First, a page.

Cook strives to answer England prayers
There has never been a Sunday start to a Test in England, but the administrators have missed a trick by not following the old custom in one-day cricket of delaying the start until the afternoon so everybody had chance to go to church. Alastair Cook, a former chorister at St Paul's, presumably still knows his ways around the aisles and might wonder if there is such a thing in the Church of England as payback time. If there is, he needs it now.
This increasingly feels part Test series, part Shakespearean tragedy and, should that feeling persist over the next five days, it does not augur well for Cook. It is normally in Act III where the central character with many virtues begins to suffer for the flaws in his character, such as indecision, ambition or the failure to set a third man. If he does not somehow turn the third Test in his favour, it could become messy.
That being so, this is no time for squad rotation. It is one thing to talk entirely logically about rotating your crop of fast bowlers to survive the insanity of seven Tests in little over two months. It is quite another to do it when you are 1-0 down with three Tests to play, when a run of 10 Tests without victory represents the worst for 20 years, and when England's cricket media, and indeed much of the public, is on your back. Short-term thinking is the only way to go.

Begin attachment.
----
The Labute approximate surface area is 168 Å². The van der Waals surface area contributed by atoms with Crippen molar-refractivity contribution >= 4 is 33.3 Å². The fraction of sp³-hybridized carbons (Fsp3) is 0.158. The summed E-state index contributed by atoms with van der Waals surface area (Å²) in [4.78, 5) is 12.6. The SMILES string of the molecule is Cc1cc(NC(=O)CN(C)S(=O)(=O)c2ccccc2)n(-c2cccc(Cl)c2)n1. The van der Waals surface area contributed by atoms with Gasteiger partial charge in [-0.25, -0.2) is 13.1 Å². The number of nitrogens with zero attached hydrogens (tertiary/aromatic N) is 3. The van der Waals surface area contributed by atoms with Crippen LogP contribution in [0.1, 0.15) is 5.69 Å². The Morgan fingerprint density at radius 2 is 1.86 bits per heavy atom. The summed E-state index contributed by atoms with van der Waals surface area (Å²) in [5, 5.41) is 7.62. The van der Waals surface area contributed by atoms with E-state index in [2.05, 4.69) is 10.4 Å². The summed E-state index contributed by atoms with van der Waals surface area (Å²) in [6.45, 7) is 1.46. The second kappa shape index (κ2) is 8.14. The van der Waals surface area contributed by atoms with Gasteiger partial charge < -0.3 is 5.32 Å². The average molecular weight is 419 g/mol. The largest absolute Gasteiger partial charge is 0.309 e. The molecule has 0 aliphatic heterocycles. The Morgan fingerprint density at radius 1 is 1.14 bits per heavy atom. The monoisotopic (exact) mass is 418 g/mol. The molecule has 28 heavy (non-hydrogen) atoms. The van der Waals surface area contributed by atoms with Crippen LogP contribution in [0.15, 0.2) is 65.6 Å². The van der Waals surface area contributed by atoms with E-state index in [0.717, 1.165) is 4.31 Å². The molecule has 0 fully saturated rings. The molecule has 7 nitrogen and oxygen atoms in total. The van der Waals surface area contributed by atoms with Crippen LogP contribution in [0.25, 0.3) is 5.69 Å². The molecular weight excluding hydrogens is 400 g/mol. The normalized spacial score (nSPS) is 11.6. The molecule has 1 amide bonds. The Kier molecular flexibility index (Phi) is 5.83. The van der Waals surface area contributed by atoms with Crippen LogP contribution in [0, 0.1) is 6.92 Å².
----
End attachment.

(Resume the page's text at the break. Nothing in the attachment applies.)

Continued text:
Looked at in isolation, fast-bowler rotation would mean there was a strong case for Stuart Broad to stand down at the Ageas Bowl. The rest would enhance his chances of managing the tendinitis in his knee and getting through the summer. And his presence in the next Test at Old Trafford will become even more important if, as is quite probable, James Anderson suffers a ban when the ICC disciplinary panel sits in judgment on his Level 3 charge on August 1, after his spat with Ravindra Jadeja at Trent Bridge.
But Cook was admirably honest about the position England find themselves in. When you have the third most successful fast-bowling combination in Test history - their shared-wickets tally outdone only by Ambrose and Walsh and Wasim and Waqar (fourth if you include Pollock and Kallis) - you do not voluntarily split the partnership in a match that could define your captaincy unless you have an overpowering reason to do so. Especially when the Ageas Bowl has a reputation as one of the fastest, bounciest surfaces in England.
"We are not in a position to rotate because we are not winning games of cricket, so we are picking the best XI to do that," Cook said. "Clearly with the workloads the lads have had in the four Test matches, we are starting to see more thoughts of it because we are slightly into unknown territory.
"We will do what we always do, which is to pick what we think is the best team and put all the circumstances into it - fatigue and all that kind of stuff. It is largely a physical thing. Each individual bowler will pull up fairly differently. But we are picking the XI that we think this week will be the best to win."
He was adamant that "Stuart Broad is fit enough to play this game". As for Anderson, any fears that his mind might be more on his ICC appeal than the Test would be groundless. Anderson has finished both the Headingley and Lord's Tests, against Sri Lanka and India, distraught at England's defeats. The charge hanging over him just makes him want to play all the more.